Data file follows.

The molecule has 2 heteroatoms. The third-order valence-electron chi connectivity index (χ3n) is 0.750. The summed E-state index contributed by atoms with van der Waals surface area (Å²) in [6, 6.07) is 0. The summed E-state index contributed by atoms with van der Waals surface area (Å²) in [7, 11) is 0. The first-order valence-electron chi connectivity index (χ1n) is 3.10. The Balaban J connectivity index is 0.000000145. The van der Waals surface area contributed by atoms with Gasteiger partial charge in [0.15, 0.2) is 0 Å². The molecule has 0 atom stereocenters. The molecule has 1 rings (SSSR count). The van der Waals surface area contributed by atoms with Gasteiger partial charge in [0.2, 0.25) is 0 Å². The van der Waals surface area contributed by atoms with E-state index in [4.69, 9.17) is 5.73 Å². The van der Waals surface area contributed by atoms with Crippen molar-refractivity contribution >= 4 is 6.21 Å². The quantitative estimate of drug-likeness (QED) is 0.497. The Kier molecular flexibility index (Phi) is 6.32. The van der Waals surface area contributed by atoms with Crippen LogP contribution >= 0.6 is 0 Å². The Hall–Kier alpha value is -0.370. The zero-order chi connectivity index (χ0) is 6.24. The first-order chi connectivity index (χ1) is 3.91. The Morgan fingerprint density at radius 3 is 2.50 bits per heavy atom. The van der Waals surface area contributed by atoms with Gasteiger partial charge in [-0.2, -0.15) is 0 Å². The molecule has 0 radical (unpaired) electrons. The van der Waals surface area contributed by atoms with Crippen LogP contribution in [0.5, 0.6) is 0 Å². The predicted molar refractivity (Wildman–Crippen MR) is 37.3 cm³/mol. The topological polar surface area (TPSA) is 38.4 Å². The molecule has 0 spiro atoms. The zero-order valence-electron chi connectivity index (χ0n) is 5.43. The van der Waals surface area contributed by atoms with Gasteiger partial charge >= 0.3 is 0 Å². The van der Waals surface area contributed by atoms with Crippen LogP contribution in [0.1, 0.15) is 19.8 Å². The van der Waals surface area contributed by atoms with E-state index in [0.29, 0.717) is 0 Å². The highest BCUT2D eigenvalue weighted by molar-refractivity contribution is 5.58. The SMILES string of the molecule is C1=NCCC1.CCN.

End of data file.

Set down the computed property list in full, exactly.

The molecule has 2 heteroatoms. The third-order valence-electron chi connectivity index (χ3n) is 0.750. The summed E-state index contributed by atoms with van der Waals surface area (Å²) in [6, 6.07) is 0. The summed E-state index contributed by atoms with van der Waals surface area (Å²) in [7, 11) is 0. The first-order valence-electron chi connectivity index (χ1n) is 3.10. The Balaban J connectivity index is 0.000000145. The van der Waals surface area contributed by atoms with Gasteiger partial charge in [0.15, 0.2) is 0 Å². The molecule has 0 atom stereocenters. The molecule has 1 rings (SSSR count). The van der Waals surface area contributed by atoms with Gasteiger partial charge in [0.2, 0.25) is 0 Å². The van der Waals surface area contributed by atoms with E-state index in [4.69, 9.17) is 5.73 Å². The van der Waals surface area contributed by atoms with Crippen molar-refractivity contribution >= 4 is 6.21 Å². The quantitative estimate of drug-likeness (QED) is 0.497. The Kier molecular flexibility index (Phi) is 6.32. The van der Waals surface area contributed by atoms with Crippen LogP contribution >= 0.6 is 0 Å². The Hall–Kier alpha value is -0.370. The zero-order chi connectivity index (χ0) is 6.24. The first-order chi connectivity index (χ1) is 3.91. The Morgan fingerprint density at radius 3 is 2.50 bits per heavy atom. The van der Waals surface area contributed by atoms with Gasteiger partial charge in [-0.2, -0.15) is 0 Å². The molecule has 0 radical (unpaired) electrons. The van der Waals surface area contributed by atoms with Crippen LogP contribution in [0.5, 0.6) is 0 Å². The predicted molar refractivity (Wildman–Crippen MR) is 37.3 cm³/mol. The topological polar surface area (TPSA) is 38.4 Å². The molecule has 0 spiro atoms. The zero-order valence-electron chi connectivity index (χ0n) is 5.43. The van der Waals surface area contributed by atoms with Gasteiger partial charge >= 0.3 is 0 Å². The van der Waals surface area contributed by atoms with Crippen LogP contribution in [0.1, 0.15) is 19.8 Å². The van der Waals surface area contributed by atoms with E-state index in [0.29, 0.717) is 0 Å². The highest BCUT2D eigenvalue weighted by molar-refractivity contribution is 5.58. The SMILES string of the molecule is C1=NCCC1.CCN.